The Unexpected Side Effect Of Birth Control That Nobody Talks About

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I was 18 years old with a stabbing, cramping pain in my left calf. I had no idea what was wrong but my gut instinct told me I needed to drive home from college, to the people who would care most for me if all hell was breaking loose in my body. Turns out, I was right. A deep vein thrombosis (DVT) blood clot had formed throughout my entire left leg.

I was told that I have two predispositions called Factor V Leiden and the prothrombin mutation, which made my body more likely to form a clot. I had been taking birth control pills for years but had recently switched prescriptions. The new pill, plus my genetic predispositions created the perfect storm of factors that led to the deep vein thrombosis in my leg—which would change my life forever.

I wish I'd known more about blood clots and the pill.

I had no idea that I had a predisposition for blood clots. And after a lot of research and learning everything I could about the mutations, I was shocked to find out that they’re not that rare. I wish I had known more about my personal genetic makeup before making the decision to change birth control pills. Sometimes ignorance is bliss, but having blood clots off and on for two years and being forced to take blood thinners for the rest of my life could have been avoided with a little more knowledge and mindfulness about the pill and genetic mutations. There are a lot of things to know about the pill before you start taking it.

The situation I was thrown into completely changed my perspective. I quickly learned that my physical health affects all other aspects of my life. I was mentally beaten down, at the end of my rope emotionally, and more bitter than a bad apple. I had to relearn how to walk; I had to cope with physical pain that comes with healing but had to heal my mind and spirit as well.

My path to healing was long and difficult.

I saw endless doctors and waded through feelings of doubt and anxiety for years. Healing is a harsh and unforgiving road to walk, but it taught me how to be more empathetic and understanding of others. While limping along with a cane in hand, I realized how it feels to be stared at, when people only see you as a sickly individual. And I can tell you that it hurts.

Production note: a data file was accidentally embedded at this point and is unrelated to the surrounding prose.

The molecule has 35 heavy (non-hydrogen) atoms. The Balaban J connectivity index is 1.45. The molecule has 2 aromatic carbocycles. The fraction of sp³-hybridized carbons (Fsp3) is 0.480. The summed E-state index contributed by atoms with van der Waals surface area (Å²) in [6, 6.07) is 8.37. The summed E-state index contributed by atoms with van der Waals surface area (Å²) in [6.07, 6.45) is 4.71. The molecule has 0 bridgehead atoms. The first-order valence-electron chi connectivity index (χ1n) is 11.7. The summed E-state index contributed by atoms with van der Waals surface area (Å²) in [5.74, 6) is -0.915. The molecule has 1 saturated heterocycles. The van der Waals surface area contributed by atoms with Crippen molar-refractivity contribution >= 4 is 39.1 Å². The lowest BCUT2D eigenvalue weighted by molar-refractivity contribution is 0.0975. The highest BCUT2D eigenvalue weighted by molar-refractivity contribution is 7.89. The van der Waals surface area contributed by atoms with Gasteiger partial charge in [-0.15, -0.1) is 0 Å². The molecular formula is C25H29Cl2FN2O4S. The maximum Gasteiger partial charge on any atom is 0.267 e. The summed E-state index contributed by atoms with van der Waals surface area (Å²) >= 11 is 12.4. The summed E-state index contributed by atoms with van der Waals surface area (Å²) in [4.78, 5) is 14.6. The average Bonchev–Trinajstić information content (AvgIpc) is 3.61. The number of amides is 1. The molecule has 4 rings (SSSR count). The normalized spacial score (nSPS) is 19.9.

My circumstance, which initially made me feel battered and weak, forced me to bloom into someone stronger than I had ever been. It changed my perspective on life and I know now how precious my time on earth is. Going through what I have gone through—both vibrant life and the darkness of illness—makes asking my doctors the right questions and properly researching medication feel all the more worth my time and effort.

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Never ignore your body or your instincts.

Even if you don’t want to research or chat with a doctor about your genetic makeup, always listen to your body. That day I could have brushed off the pain as pulling a muscle at the gym but I didn’t. If I had, that clot could have traveled out of my leg to my lungs, heart, or even brain—all of which are much more serious. Generally, humans don’t feel pain without a cause. So whether it’s pain, bloating, a fever, an unshapely mole, or a cold that you just can’t seem to kick, always listen and watch for signs that something might not be right. It’s always easier to heal when you catch things early and listen to warning signs.

Don't be afraid; do your homework.

All this said, should you be scared to take birth control or medicines when you need them? No. Birth control pills are a great form of contraception for many women—but be smart about it. Get yourself tested to see if you carry any genetic predispositions and research the birth control your doctor suggests for you. Know what you’re getting into before diving headfirst and always tune into your body. It’s the only one you get!

Curious about birth control options other than the pill? Here's everything you need to know about IUDs and fertility tracking apps.

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